Fortunately, the real spectral theorem guarantees that the eigenvectors of the symmetric matrices $A^TA$ and $AA^T$ are orthogonal, and thus can be chosen to be orthonormal.  If $u$ is an normalized eigenvector of $AA^T$ with associated eigenvalue $\lambda$ (i.e., $AA^Tu=\lambda u$) then $\lambda=\lambda u^Tu=u^T\lambda u=u^T(AA^Tu)=(A^Tu)^T(Au)\ge 0$ being the dot product of a vector with itself.  Similarly, the eigenvalues of $A^A$ are non-negative.  So it is certainly possible that the non-negative diagonal entries of $SS^T$ and $S^TS$ are the eigenvalues of $AA^T$ and $A^TA$, respectively.  But, it must be the case that the $i^{th}$ eigenvalue of $AA^T$ is equal to the $i^{th}$ eigenvalue of $A^TA$ for $1\le i\le \ell$ in order for our factorization to work since both must be equal to the square of the $i^{th}$ diagonal entry of $S$.  This is where a clever observation saves the day.  The matrix $A$ converts eigenvectors of $A^TA$ into eigenvectors of $AA^T$!  Indeed, if $v$ is an eigenvector of $A^TA$ with eigenvalue $\lambda$, then

$AA^T(Av)=A(A^TAv)=A\lambda v=\lambda (Av).$

Hence, if $Av\not=0$ then it is an eigenvalue of $AA^T$ with the same eigenvalue $\lambda$!  Of course, if $Av=0$ but $v$ is non-zero (being an eigenvector of $A^TA$) then $v\in\ker A$ and so the associated eigenvalue of $A^TA$ is zero.  Likewise, if $u$ is an eigenvector of $AA^T$ and $A^Tu$ is non-zero then $A^Tu$ is an eigenvector of $A^TA$ with the same eigenvalue.  It follows that at most $\ell$ of the eigenvalues of $AA^T$ and $A^TA$ are nonzero and, in fact, $\ell$ of them are the same.  The square roots of these $\ell$ joint eigenvalues of $A^TA$ and $AA^T$ are called the singular values of $A$.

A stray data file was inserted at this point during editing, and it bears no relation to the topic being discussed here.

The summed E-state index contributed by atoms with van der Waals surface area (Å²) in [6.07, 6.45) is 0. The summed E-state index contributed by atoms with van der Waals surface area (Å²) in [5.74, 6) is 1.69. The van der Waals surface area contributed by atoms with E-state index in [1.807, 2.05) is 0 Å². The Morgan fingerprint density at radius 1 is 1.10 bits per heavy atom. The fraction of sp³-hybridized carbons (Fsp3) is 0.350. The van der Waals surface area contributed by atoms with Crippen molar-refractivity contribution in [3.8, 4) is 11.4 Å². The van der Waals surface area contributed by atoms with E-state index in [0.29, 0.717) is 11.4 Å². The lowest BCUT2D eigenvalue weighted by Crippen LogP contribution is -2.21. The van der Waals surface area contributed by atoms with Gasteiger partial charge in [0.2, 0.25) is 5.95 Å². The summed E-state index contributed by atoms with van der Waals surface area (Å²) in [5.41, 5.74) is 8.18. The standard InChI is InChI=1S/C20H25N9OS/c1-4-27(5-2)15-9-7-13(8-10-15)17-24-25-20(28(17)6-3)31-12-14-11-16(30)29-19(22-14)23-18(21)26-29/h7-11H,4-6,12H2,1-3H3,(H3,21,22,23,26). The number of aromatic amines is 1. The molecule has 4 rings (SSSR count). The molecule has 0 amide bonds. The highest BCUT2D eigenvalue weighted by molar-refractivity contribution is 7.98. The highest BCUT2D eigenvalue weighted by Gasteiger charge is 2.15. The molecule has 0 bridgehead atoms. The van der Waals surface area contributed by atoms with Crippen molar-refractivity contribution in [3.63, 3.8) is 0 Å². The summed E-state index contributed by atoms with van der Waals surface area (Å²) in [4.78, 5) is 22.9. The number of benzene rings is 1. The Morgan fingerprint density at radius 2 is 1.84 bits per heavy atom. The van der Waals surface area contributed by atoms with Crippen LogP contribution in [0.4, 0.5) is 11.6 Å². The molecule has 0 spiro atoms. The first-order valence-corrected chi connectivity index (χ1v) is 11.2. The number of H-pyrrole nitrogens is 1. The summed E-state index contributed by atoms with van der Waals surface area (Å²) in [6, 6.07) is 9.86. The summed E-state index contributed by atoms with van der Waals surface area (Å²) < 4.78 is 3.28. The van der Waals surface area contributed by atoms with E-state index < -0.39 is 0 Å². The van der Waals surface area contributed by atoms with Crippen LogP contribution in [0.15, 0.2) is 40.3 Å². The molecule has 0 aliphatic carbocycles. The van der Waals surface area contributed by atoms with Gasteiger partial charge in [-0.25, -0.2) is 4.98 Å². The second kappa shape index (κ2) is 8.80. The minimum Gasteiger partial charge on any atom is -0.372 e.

The upshot is that we can compute a set of normalized eigenvectors for $AA^T$ and order them in descending order of their associated eigenvalues (so that those in the kernel occur at the end) and use them to form the columns of the orthogonal matrix $U$.  We can compute a set of normalized eigenvectors for $A^TA$ and order them in descending order of their associated eigenvalues to form the columns of the orthogonal matrix $V$.  Then, if $S$ is the $m\times n$ matrix whose non-diagonal entries are zero but with diagonal entries equal to the singular values of $A$ (also listed in descending order) we are guaranteed that $A=USV^T$.  This constructs the singular value decomposition of $A$.

Posted on July 20, 2012, in Matrix Theory and tagged , , , . Bookmark the permalink. 1 Comment.

• ### Comments (1)

1. Jeff Diller

A quick couple of things you probably already know:

1) there are some java demos out there illustrating svd used to do image compression. Nice eye-candy!

2) also, svd gives a great way to visualize linear transformations from R^n to R^n–i.e. the vectors in some priveleged o.n. basis are first scaled individually (the ones scaled by 0 span the kernel) and then the resulting orthogonal set is mapped isometrically into the target (i.e. by rotation/reflection if target = source)

Finally, a couple of my honors alg students last year took on the project of programming svd from scratch. The business of finding evals/evecs of a largish symmetric matrix was pretty enlightening.

-Jeff